Hey, and there he goes, singing “Jump Into the Fire” from Nilsson Schmilsson, and isn’t that Keith Moon rocking out on drums? Suddenly Son of Dracula goes from abysmal to fantastic again. There’s just no middle ground for this movie.
What can’t be overemphasized is that seeing Nilsson perform is a valuable thing, since he abhorred live audiences. He preferred the safety and freedom of the recording studio, and when he was not in the studio, he was out crashing Monty Python’s live shows, and carousing with Micky Dolenz, or Starr, or, most notoriously, John Lennon. Watching this film, you cannot deny what a powerful musical presence Nilsson was. You also lament what this film ought to have been: either a more controlled musical under firmer hands (Brian DePalma, for example), or just a straight concert film, if Nilsson could have been convinced to participate in one. Apparently the monster mash storyline was an idea Starr had brought to Nilsson, but it has the feel of a random lark, or perhaps a promotional film for the Schmilsson albums that somehow got padded to feature length. The fact that this film earned a soundtrack release (on RCA/Apple Records) is genuinely surprising.
The climax arrives when the Count and Amber Van Helsing undergo a transfusion to make themselves human, to the tune of Nilsson’s legendary Badfinger cover “Without You.” The man who killed Count Downe’s father turns out to be Baron Frankenstein (his dwarf assistant was Igor), and he wished to kill Downe as well, in hopes of taking the throne as “Overlord of the Underworld.” Merlin announces, over a game of pool, that he knew this all along, but was waiting for the Baron to reveal his true intentions. He dispatches Frankenstein via a suave Billiards move: a ball rolls in the Baron’s direction, and he vanishes in a puff of red smoke. The Count and Amber Van Helsing walk out into the sunlight, united as two human lovers at last.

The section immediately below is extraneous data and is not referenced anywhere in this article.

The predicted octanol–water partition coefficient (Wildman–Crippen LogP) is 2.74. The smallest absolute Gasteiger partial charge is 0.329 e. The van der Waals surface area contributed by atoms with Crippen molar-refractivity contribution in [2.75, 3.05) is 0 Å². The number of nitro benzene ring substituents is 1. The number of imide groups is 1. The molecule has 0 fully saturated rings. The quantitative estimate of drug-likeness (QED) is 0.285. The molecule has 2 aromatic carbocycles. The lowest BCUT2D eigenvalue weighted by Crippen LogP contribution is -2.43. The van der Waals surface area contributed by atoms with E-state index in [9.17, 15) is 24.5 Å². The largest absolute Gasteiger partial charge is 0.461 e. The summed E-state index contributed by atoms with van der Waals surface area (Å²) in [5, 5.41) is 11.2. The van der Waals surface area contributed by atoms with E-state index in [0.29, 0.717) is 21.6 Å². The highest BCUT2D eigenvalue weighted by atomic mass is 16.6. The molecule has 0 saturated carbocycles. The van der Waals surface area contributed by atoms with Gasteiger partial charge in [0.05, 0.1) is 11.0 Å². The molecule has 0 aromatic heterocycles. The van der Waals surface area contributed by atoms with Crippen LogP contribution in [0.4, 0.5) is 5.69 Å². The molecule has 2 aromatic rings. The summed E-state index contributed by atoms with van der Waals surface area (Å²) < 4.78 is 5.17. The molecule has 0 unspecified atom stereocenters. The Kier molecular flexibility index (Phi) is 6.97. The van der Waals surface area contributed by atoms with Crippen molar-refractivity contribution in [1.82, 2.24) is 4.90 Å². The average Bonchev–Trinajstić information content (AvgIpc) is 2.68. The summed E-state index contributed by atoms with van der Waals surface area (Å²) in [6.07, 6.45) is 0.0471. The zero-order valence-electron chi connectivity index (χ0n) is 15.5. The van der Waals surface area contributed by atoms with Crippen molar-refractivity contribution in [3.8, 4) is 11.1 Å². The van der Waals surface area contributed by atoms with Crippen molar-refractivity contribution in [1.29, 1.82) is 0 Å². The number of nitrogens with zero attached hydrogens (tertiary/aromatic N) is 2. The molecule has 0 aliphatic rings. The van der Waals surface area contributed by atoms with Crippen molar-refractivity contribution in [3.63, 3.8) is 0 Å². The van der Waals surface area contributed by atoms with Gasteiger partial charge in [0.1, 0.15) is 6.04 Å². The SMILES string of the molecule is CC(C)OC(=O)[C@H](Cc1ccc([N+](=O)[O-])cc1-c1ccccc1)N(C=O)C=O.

Despite its many, many shortcomings, the film is somewhat mesmerizing. A lot of this has to do with the soundtrack, of course (which also features a song by T.Rex, though Marc Bolan, a friend of Starr’s, doesn’t make a cameo). A little of it has to do with the fact that director Francis did, at least, manage to get the scenes shot and the film edited together into a somewhat coherent whole; although I’d love to hear of the challenges in doing so. But perhaps the film’s feeling of unreality is caused by the absolutely bizarre decision to write this “spoof” with a straight dramatic script. For a movie that features vampirism, werewolves, Frankenstein and Igor, “radioactive transfusion” and Merlin the magician, you’d expect there to at least be some humor here and there. Nilsson maintains a grave (sorry) expression throughout, committed to his character’s Gothic angst. And Starr delivers the dialogue through his fake beard as though it’s hugely important that the audience not miss a single nuance of the elaborate plot. According to Starr, they attempted to loop new dialogue with help from Monty Python’s Graham Chapman (Wikipedia adds that Douglas Adams and Bernard McKenna were also enlisted), but the dubbed, presumably more comic version was never used. Starr told Q Magazine: “We had the premiere in Atlanta, the first movie since Gone With the Wind to open there, and we had 12,000 kids screaming, we had bands … but we left town the next day, and so did everyone else. In America, the movie only played in towns that had one cinema, because if it had two, no matter what was on down the road, they’d all go there!”
Kind of a shame. There are far worse films, and for historical value at least, Son of Dracula deserves a proper, restored DVD release. It’s right up Rhino’s alley. (Granted, Blu-Ray might be a tad unnecessary.) Until then, you can find the entire film on YouTube.